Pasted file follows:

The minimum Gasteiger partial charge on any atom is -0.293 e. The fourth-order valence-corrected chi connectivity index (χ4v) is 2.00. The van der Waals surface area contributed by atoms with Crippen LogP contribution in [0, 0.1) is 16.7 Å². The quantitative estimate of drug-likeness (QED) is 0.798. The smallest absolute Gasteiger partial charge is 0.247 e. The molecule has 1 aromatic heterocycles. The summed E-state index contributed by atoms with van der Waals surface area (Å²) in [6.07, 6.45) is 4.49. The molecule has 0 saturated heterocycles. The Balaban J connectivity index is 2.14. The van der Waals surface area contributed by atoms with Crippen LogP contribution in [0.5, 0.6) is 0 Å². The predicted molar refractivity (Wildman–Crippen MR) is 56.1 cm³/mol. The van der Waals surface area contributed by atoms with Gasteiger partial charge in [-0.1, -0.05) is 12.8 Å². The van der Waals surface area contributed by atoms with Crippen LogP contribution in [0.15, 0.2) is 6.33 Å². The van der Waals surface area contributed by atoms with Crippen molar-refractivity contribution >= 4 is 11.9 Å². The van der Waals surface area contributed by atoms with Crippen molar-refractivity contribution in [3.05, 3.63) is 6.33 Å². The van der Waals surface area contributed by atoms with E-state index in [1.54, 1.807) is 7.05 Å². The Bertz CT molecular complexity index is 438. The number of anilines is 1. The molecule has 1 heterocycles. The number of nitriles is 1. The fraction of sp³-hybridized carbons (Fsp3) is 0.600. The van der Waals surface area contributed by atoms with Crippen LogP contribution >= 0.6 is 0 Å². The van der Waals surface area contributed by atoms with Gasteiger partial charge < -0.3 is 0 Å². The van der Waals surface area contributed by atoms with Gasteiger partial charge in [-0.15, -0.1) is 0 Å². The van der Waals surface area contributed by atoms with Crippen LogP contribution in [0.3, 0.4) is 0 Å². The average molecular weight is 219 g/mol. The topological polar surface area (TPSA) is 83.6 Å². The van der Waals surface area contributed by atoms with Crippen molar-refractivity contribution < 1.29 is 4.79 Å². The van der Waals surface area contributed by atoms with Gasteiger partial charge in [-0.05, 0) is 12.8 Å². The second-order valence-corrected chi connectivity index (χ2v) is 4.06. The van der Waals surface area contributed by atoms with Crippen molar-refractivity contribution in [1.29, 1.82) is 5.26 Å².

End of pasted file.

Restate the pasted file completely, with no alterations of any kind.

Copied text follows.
The minimum Gasteiger partial charge on any atom is -0.293 e. The fourth-order valence-corrected chi connectivity index (χ4v) is 2.00. The van der Waals surface area contributed by atoms with Crippen LogP contribution in [0, 0.1) is 16.7 Å². The quantitative estimate of drug-likeness (QED) is 0.798. The smallest absolute Gasteiger partial charge is 0.247 e. The molecule has 1 aromatic heterocycles. The summed E-state index contributed by atoms with van der Waals surface area (Å²) in [6.07, 6.45) is 4.49. The molecule has 0 saturated heterocycles. The Balaban J connectivity index is 2.14. The van der Waals surface area contributed by atoms with Crippen LogP contribution in [0.5, 0.6) is 0 Å². The predicted molar refractivity (Wildman–Crippen MR) is 56.1 cm³/mol. The van der Waals surface area contributed by atoms with Gasteiger partial charge in [-0.1, -0.05) is 12.8 Å². The van der Waals surface area contributed by atoms with Crippen LogP contribution in [0.15, 0.2) is 6.33 Å². The van der Waals surface area contributed by atoms with Crippen molar-refractivity contribution >= 4 is 11.9 Å². The van der Waals surface area contributed by atoms with Crippen molar-refractivity contribution in [3.05, 3.63) is 6.33 Å². The van der Waals surface area contributed by atoms with E-state index in [1.54, 1.807) is 7.05 Å². The Bertz CT molecular complexity index is 438. The number of anilines is 1. The molecule has 1 heterocycles. The number of nitriles is 1. The fraction of sp³-hybridized carbons (Fsp3) is 0.600. The van der Waals surface area contributed by atoms with Crippen LogP contribution >= 0.6 is 0 Å². The van der Waals surface area contributed by atoms with Gasteiger partial charge < -0.3 is 0 Å². The van der Waals surface area contributed by atoms with Gasteiger partial charge in [-0.15, -0.1) is 0 Å². The van der Waals surface area contributed by atoms with Crippen LogP contribution in [0.3, 0.4) is 0 Å². The average molecular weight is 219 g/mol. The topological polar surface area (TPSA) is 83.6 Å². The van der Waals surface area contributed by atoms with Crippen molar-refractivity contribution < 1.29 is 4.79 Å². The van der Waals surface area contributed by atoms with Gasteiger partial charge in [-0.05, 0) is 12.8 Å². The second-order valence-corrected chi connectivity index (χ2v) is 4.06. The van der Waals surface area contributed by atoms with Crippen molar-refractivity contribution in [1.29, 1.82) is 5.26 Å².